Series characterization

With some series, it almost doesn’t matter where you pick up. Oh, sure, there’s a larger story arc across the series, but each book or story is written such that it can stand alone. Everything you need to understand what’s going on in the story is present in that story.

Jim Butcher does a good job of this with the Dresden Files. Yes, there’s a larger arc in Harry’s life through the series, but each book describes his home, tells about his basement laboratory and his “assistant” Bob, and gives a brief description of any relevant character and how and why Harry knows them. (Okay, I was a little confused when Michael Carpenter first showed up, but generally speaking, especially with recurring characters, they’re handled well.)

Some people don’t do this as well. In another series (that will remain nameless), I picked up the fifth book because it was the only one my library had. In the first chapter, the main character said about someone else that she didn’t understand why the other character was behaving in a given fashion, that the action made no sense to her, and that she went along with it. I put the book down and never read anything else by this author because I figured either the main character was too stupid to live and shouldn’t have gotten to the fifth book OR the author was assuming that readers, based on previous experience with the main and secondary characters, would agree that was a sensible method to behave. I didn’t have that experience.

Anything we write may be the first story (or blog post) that a reader finds of ours. If it doesn’t make sense or provide us with the tools to make it make sense, it fails for that reader.

This was recently brought home to me in a rejection of a short story. The editor said that it felt like part of a larger whole, a series where the reader might not know all that was going on with the characters. I had conceived the MCs as series characters (although, failing so far to sell this story, I haven’t written any more) and wrote a story where only a partial character arc was shown, without explaining any of the emotions or history behind it for the two main characters.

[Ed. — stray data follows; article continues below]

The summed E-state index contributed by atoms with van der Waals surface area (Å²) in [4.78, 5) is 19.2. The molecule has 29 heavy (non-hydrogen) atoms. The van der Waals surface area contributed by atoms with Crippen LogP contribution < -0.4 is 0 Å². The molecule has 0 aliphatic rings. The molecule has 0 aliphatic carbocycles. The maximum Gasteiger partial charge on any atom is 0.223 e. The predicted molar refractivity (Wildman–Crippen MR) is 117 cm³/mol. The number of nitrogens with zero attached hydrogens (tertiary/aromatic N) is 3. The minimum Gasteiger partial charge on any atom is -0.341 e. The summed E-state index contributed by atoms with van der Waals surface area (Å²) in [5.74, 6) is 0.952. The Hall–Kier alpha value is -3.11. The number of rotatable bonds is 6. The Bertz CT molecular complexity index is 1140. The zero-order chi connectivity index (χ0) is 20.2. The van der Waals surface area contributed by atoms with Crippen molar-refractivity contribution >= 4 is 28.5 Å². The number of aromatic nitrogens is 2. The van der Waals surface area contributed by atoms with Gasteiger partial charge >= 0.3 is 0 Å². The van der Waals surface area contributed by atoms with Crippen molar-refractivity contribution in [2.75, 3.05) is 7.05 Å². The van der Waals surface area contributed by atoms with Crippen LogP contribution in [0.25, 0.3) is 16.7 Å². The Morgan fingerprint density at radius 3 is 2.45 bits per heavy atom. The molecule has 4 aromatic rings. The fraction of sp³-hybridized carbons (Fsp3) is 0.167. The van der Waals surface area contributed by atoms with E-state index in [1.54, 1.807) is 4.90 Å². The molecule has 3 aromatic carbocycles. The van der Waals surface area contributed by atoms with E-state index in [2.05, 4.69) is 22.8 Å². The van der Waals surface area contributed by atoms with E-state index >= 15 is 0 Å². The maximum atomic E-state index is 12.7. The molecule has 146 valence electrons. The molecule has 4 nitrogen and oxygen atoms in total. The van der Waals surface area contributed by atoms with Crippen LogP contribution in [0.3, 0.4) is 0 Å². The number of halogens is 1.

That might work for a chapter in a book, but it doesn’t for a short story.

Now I know what I’ve got to change with edits. Maybe that will translate into an acceptance the next time the story goes out. First, however, I have to do the work.

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  1. That’s an interesting example. I would have assumed that situation meant c) the author was introducing the story question — why is this character behaving in this apparently irrational way? — and if I kept reading, I’d find out. I might or might not keep reading, depending on how curious I was about the other character and whether it was going to impact the current character. Whether I had started to care about or be interested in either of them. That sort of thing.

    But then that’s how I’d think about a standalone. In a book I knew was the middle of the series, I might have perceived it differently.

  2. Bonnie, I hadn’t thought of it as being a possible story question. (I say “a” because the larger story question of the book had already been set up.) My impression was that the MC was just being capricious. Maybe that’s part of her personality and if I had read other books, I would know that. However, coming to it cold, it felt more like the MC had to behave in that way to advance the plot, so the author had her realize it didn’t make sense — and then do it anyway.

    And yes, if I actually cared about the character, I might have kept reading to see if, upon reflection, she understood why she made that choice.

    At least it gives me another tool. I still need to remember to use it, to ask, “Do my characters’ actions make sense?”

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